For ten years Emily Dobbs and Marcie Carter have been the closest of friends. They've raised their kids together, shared joy and heartache, exchanged neighborhood gossip over tea. But when Marcie's son, now a college freshman sports star, is arrested for date rape, the bond between the families could be shattered forever.
As the Carters try to deal with the unthinkable, Emily discovers her daughter has been hiding a terrible secret…a secret that threatens the futures of both families. Recently divorced, Emily struggles to keep it all together—to support her terrified daughter, to maintain her friendship with Evan's mother and to have faith in the detective who could change all of their lives.
When things seem darkest, both she and Marcie discover that sometimes the first step toward a better future is mending fences with the past.
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By Sherryl Woods
MiraCopyright © 2007 Sherryl Woods
All right reserved.
Grady Rodriguez had been a police officer for nearly twenty years, but he’d never gotten used to interviewing young women who’d been the victims of date rape. It wasn’t quite the same as talking to those who’d been assaulted by strangers. For those women, there was little ambiguity about the attack. It was usually random, unexpected, violent and degrading. It could happen to any woman at any age who happened to be in the wrong place at the wrong time.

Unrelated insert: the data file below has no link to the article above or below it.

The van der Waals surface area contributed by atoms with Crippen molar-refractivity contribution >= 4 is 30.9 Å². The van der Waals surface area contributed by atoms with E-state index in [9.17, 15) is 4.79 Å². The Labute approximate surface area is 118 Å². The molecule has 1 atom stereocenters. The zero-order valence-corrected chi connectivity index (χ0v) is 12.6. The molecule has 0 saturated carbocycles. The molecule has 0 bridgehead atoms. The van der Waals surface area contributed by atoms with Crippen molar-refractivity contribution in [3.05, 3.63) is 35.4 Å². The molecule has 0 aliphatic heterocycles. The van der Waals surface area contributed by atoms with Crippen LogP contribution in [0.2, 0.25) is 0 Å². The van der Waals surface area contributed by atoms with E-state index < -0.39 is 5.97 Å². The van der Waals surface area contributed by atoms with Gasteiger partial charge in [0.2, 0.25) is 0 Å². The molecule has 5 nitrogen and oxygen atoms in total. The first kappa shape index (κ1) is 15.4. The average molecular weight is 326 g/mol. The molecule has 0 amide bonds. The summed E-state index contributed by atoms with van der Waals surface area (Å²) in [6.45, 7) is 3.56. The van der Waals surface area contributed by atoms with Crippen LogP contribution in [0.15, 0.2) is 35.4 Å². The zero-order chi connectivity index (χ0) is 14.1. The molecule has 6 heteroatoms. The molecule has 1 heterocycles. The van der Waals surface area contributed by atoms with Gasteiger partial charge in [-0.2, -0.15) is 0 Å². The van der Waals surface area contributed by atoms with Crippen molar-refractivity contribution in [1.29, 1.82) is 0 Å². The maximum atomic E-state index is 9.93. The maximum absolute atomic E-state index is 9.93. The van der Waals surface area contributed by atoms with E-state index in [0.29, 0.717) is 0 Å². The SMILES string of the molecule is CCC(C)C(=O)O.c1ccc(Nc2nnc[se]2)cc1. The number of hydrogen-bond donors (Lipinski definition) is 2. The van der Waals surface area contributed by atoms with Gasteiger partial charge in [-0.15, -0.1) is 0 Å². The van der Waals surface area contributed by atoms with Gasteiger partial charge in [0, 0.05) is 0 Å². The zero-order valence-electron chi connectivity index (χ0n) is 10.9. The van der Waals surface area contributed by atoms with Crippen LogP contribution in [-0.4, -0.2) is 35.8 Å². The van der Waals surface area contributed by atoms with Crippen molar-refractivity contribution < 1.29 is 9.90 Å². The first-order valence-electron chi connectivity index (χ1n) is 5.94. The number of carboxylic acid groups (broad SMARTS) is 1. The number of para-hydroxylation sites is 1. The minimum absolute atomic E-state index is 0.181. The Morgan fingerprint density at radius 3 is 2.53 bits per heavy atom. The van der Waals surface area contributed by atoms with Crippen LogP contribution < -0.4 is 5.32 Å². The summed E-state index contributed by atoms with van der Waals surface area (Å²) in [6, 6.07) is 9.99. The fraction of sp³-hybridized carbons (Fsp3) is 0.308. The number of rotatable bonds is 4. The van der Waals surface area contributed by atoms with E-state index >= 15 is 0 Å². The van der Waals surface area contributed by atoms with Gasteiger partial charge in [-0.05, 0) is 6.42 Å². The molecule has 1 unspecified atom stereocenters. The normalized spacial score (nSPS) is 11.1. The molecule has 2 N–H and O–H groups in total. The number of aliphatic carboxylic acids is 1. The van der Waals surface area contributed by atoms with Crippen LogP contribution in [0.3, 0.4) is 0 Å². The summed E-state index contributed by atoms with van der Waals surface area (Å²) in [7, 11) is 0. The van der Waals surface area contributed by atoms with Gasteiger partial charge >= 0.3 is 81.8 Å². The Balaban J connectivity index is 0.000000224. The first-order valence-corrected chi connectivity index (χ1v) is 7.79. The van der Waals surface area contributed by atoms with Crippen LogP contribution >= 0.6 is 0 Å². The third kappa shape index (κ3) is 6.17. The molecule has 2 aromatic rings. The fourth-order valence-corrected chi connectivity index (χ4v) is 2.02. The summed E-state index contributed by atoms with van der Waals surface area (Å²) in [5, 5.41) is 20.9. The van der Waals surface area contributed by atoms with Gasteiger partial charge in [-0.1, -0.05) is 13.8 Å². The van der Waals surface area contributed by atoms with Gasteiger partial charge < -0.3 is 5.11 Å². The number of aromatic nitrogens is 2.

Date rape tended to happen to young, often inexperienced women who knew their attacker. They were left with a million and one questions about what they might have done differently, how their judgment about the guy could have been so wrong, why saying no hadn’t been enough. He’d responded to too damn many of those calls, listened to too many brokenhearted sobs, seen too many injuries.
In either case, the women questioned everything about themselves. They dealt with unwarranted shame, sometimes made a thousand times worse by the well-meaning reactions of the people who loved them. In all instances, it changed who they were, made them more cautious, less trusting. Sometimes it destroyed relationships or even marriages.